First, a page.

It would be easy to slap together a list of the lowest-grossing movies of the year and then make fun of them. It wouldn't be fair, though. A lot of independent films only play on two or three screens for a couple weeks before going to DVD or Video-on-Demand. Their theatrical grosses are tiny -- often less than $50,000 -- but that doesn't mean they were failures. Those films usually didn't cost much to make, and a big box-office haul was never in the cards anyway.

It will be much more sporting, then, to look only at the wide releases, the films whose distributors put them on more than 1,000 screens and then got jack-squat in return. These tend to be the bloated studio productions, the cynical cash-grabs, the absurd star vehicles. They are ripe for mockery, especially insofar as this mockery makes us feel better about ourselves. (Even a big-studio "flop" is seen by hundreds of thousands of people, which is more famous than we will ever be.) So here are...

The Lowest-Grossing Wide Releases of 2010*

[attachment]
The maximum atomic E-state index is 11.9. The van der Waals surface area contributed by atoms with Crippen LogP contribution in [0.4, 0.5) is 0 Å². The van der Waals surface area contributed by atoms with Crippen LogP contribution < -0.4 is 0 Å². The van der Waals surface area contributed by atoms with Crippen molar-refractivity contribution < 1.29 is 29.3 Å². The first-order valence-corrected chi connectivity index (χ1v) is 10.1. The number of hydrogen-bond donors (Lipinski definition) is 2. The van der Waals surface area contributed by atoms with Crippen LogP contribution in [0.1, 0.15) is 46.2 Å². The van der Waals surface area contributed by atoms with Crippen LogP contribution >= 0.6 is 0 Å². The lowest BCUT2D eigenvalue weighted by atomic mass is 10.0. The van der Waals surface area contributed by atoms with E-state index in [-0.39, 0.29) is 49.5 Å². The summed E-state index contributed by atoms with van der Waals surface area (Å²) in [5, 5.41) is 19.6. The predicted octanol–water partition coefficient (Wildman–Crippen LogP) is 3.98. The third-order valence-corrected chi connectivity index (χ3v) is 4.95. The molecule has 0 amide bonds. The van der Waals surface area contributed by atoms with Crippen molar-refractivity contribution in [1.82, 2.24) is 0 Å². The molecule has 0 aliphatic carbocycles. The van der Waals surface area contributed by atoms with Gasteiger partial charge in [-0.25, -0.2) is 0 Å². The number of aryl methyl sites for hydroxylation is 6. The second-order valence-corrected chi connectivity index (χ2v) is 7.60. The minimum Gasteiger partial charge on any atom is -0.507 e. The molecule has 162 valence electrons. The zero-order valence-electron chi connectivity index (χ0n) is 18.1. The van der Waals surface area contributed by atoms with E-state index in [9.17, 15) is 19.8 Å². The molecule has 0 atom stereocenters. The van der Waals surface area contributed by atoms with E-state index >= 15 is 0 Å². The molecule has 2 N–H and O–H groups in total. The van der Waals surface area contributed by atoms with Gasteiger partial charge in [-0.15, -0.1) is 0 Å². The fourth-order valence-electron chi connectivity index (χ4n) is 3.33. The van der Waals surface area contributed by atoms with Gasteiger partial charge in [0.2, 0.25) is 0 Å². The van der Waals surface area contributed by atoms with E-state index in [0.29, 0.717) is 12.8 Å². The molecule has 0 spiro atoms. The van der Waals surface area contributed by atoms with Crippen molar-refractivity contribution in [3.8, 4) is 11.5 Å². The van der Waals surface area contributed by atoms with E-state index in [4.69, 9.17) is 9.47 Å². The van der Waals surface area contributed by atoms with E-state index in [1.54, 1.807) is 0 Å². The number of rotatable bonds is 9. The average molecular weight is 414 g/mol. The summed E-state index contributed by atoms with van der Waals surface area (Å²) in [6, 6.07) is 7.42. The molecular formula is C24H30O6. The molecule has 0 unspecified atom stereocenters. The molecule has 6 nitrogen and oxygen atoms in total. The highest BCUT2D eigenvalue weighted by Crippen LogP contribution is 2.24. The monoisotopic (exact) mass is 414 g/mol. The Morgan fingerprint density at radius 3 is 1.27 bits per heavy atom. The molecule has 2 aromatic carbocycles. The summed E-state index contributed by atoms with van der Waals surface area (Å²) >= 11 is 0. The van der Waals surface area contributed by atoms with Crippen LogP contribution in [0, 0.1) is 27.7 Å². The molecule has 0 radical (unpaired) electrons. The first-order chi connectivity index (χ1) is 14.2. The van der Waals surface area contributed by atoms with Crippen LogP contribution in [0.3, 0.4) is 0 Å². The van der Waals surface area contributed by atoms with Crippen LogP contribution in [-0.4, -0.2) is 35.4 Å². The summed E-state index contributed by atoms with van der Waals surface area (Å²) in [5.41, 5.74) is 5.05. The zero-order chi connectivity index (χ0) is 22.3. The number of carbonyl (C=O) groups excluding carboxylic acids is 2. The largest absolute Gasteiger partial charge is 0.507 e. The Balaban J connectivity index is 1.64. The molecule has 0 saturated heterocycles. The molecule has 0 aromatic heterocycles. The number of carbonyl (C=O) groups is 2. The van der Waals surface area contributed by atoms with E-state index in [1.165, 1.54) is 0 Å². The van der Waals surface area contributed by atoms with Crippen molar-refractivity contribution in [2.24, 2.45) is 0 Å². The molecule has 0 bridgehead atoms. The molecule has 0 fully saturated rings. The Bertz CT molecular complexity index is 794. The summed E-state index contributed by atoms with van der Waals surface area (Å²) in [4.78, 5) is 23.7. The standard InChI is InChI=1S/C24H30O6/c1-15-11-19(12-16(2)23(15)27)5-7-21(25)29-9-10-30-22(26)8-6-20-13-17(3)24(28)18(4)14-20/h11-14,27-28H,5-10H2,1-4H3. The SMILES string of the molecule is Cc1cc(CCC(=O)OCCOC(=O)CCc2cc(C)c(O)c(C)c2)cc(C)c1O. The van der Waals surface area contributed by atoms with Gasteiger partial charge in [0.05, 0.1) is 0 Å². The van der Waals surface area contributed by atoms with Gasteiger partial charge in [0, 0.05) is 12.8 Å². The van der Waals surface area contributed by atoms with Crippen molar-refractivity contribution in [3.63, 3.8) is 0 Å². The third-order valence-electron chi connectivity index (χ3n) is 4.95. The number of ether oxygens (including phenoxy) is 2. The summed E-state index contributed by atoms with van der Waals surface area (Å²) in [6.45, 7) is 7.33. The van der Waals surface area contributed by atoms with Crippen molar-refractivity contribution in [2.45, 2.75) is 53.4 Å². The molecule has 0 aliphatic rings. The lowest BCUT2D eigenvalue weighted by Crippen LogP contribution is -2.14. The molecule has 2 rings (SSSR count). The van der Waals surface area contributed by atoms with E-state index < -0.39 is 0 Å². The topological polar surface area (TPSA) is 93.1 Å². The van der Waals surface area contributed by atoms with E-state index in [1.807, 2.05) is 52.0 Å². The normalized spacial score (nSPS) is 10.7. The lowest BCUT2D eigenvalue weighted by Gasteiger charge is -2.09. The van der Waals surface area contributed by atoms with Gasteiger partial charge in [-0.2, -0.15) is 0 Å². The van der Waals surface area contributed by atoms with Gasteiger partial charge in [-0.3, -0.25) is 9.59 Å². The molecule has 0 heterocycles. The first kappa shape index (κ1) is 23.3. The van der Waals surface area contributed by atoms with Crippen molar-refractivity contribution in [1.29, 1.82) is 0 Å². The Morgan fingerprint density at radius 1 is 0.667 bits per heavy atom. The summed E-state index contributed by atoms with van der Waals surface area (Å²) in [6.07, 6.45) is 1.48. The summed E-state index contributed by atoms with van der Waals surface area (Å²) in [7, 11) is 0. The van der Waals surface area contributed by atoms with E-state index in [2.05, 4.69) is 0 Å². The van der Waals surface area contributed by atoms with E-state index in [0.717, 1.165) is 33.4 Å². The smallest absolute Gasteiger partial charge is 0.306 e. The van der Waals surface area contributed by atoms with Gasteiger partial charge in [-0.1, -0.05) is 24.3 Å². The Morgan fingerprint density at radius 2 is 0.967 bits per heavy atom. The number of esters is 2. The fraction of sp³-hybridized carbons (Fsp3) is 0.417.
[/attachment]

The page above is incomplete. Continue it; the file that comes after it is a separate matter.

*For our purposes, wide release is at least 1,000 theaters. All grosses are U.S.-only and courtesy of Box Office Mojo.

Dishonorable mention: 'Letters to God' (Gross: $2.9 million. Widest release: 897 theaters.) This Christian-themed tearjerker, about a boy with cancer whose letters to God are intercepted by an alcoholic mailman, only played on 900 screens. But we wanted to mention it anyway, mainly because it's about a boy with cancer whose letters to God are intercepted by an alcoholic mailman.

10. 'Splice' (Gross: $17 million. Widest release: 2,450 theaters.) The divisive reviews didn't help. The icky premise probably turned a lot of people off, too. It turns out the audience for Adrien Brody and Sarah Polley creating genetic abominations is smaller than anyone realized.